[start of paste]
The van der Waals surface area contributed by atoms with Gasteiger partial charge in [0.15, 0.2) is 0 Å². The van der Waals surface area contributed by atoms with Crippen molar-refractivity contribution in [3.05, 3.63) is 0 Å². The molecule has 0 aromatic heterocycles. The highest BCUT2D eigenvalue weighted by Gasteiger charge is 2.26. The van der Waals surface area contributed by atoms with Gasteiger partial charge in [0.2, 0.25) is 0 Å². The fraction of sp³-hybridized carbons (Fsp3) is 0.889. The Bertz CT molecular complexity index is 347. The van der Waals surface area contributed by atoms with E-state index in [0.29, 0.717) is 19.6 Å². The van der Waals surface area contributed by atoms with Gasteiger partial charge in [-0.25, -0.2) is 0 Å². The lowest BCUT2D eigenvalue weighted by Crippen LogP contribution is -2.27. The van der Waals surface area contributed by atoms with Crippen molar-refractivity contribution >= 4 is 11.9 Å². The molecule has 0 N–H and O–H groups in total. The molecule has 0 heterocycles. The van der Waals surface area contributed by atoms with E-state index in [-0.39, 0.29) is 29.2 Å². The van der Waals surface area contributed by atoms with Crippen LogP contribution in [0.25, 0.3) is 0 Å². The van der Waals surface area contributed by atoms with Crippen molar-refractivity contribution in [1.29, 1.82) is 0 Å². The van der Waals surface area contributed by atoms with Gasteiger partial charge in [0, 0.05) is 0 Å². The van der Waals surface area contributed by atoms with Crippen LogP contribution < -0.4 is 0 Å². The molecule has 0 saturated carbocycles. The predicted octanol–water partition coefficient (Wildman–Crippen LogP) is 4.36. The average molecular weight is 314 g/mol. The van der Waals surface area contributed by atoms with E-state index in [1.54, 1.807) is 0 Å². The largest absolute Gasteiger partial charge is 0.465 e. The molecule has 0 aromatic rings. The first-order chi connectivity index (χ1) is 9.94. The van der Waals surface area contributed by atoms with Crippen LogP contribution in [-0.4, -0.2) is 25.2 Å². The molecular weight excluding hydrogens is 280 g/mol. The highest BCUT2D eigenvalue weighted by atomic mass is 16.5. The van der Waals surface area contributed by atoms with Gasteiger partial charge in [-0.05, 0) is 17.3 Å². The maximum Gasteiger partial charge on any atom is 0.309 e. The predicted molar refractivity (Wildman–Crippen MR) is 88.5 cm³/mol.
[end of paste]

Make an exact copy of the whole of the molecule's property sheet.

The van der Waals surface area contributed by atoms with Gasteiger partial charge in [0.15, 0.2) is 0 Å². The van der Waals surface area contributed by atoms with Crippen molar-refractivity contribution in [3.05, 3.63) is 0 Å². The molecule has 0 aromatic heterocycles. The highest BCUT2D eigenvalue weighted by Gasteiger charge is 2.26. The van der Waals surface area contributed by atoms with Gasteiger partial charge in [0.2, 0.25) is 0 Å². The fraction of sp³-hybridized carbons (Fsp3) is 0.889. The Bertz CT molecular complexity index is 347. The van der Waals surface area contributed by atoms with E-state index in [0.29, 0.717) is 19.6 Å². The van der Waals surface area contributed by atoms with Gasteiger partial charge in [-0.25, -0.2) is 0 Å². The lowest BCUT2D eigenvalue weighted by Crippen LogP contribution is -2.27. The van der Waals surface area contributed by atoms with Crippen molar-refractivity contribution >= 4 is 11.9 Å². The molecule has 0 N–H and O–H groups in total. The molecule has 0 heterocycles. The van der Waals surface area contributed by atoms with E-state index in [-0.39, 0.29) is 29.2 Å². The van der Waals surface area contributed by atoms with Crippen LogP contribution in [0.25, 0.3) is 0 Å². The van der Waals surface area contributed by atoms with Crippen molar-refractivity contribution in [1.29, 1.82) is 0 Å². The van der Waals surface area contributed by atoms with Gasteiger partial charge in [0, 0.05) is 0 Å². The van der Waals surface area contributed by atoms with Crippen LogP contribution < -0.4 is 0 Å². The molecule has 0 saturated carbocycles. The predicted octanol–water partition coefficient (Wildman–Crippen LogP) is 4.36. The average molecular weight is 314 g/mol. The van der Waals surface area contributed by atoms with E-state index in [1.54, 1.807) is 0 Å². The largest absolute Gasteiger partial charge is 0.465 e. The molecule has 0 aromatic rings. The first-order chi connectivity index (χ1) is 9.94. The van der Waals surface area contributed by atoms with Crippen LogP contribution in [-0.4, -0.2) is 25.2 Å². The molecular weight excluding hydrogens is 280 g/mol. The highest BCUT2D eigenvalue weighted by atomic mass is 16.5. The van der Waals surface area contributed by atoms with Gasteiger partial charge in [-0.05, 0) is 17.3 Å². The maximum Gasteiger partial charge on any atom is 0.309 e. The predicted molar refractivity (Wildman–Crippen MR) is 88.5 cm³/mol.